I got two more nails done when the doorbell rang ... AGAIN.

"Oh my god. I'm never going to get this done!" I said through gritted teeth. As I made my way down the hall, I could hear a new voice. Another friend had clearly joined the party, and this friend was Keith.

By the time I got out to the living room, Chad, Dave, and Keith were all standing around Jeff with little smirks on their faces.

Jeff and my words overlapped:
"What's going on?"
"You guys are up to something."

Lots of side glances were exchanged.

"We're here to put up some Christmas lights for you."

Jaws dropped. "Are you serious?"

My first thought was Oh Crap. We only have one string of lights in the garage that measures 24 feet. Not nearly enough to fit around the house. I know this because the weekend before, Jeff's parents had visited, and we got out said lights, took them outside, determined they weren't long enough, said Oh Well, and put them back in the bin in the garage. Plus, me getting on a ladder to take down Christmas lights after the holidays was out of the question.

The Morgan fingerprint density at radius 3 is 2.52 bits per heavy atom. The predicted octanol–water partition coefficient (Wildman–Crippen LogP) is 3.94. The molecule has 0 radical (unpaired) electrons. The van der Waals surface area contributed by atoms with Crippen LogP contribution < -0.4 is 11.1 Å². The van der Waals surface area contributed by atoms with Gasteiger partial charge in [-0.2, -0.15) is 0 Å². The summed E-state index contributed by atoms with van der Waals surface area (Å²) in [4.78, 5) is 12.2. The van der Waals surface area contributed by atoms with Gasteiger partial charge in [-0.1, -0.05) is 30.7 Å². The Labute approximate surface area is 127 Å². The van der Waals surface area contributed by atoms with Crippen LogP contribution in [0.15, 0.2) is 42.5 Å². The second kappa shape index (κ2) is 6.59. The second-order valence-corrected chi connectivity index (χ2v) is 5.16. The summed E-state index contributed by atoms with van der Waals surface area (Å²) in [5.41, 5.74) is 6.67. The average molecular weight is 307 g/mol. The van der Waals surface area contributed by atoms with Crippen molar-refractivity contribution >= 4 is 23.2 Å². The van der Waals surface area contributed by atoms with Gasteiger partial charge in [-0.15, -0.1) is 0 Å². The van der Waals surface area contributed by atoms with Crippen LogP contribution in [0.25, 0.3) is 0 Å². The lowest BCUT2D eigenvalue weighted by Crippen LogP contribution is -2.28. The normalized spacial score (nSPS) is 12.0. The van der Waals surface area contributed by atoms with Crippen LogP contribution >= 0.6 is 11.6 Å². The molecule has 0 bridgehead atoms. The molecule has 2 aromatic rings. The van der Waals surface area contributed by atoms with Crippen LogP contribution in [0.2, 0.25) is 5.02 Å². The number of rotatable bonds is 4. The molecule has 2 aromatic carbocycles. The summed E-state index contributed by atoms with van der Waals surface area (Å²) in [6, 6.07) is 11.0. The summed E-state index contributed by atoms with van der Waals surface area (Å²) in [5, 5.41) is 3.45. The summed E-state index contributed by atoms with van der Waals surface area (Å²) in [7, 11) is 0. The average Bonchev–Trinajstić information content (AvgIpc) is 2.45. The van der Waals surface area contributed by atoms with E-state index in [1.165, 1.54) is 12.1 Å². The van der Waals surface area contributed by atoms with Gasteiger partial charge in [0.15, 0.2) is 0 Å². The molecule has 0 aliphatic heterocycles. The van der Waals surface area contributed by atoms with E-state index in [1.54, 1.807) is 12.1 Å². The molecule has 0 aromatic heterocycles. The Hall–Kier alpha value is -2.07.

Before I could even mention our measly light collection, we were reassured that our friends brought everything necessary to turn our house into Santa's village.

My second thought had to do with me on a ladder taking everything down. Again, I was reassured that they would be back to do cleanup as well.

My mom, Jeff, and I all stared at them - and each other - in awed silence. Jeff and I looked at one another with amazement. My mom and I hugged and cried over the holiday surprise that had just landed, literally, on our doorstep. The elves just giggled, happy they were able to pull off their ambush. And off they went.

They headed outside and immediately began discussing decor options. I was on hand to point out nearest electrical outlets, and Jeff was wheeling around the front yard, sure to put in his two cents' worth. There were buckets filled with strings of lights, extension cords, and extra bulbs. Ladders, staple guns, and zip ties were strewn about the lawn. Beers were opened all around. Apparently this was going to be a serious operation.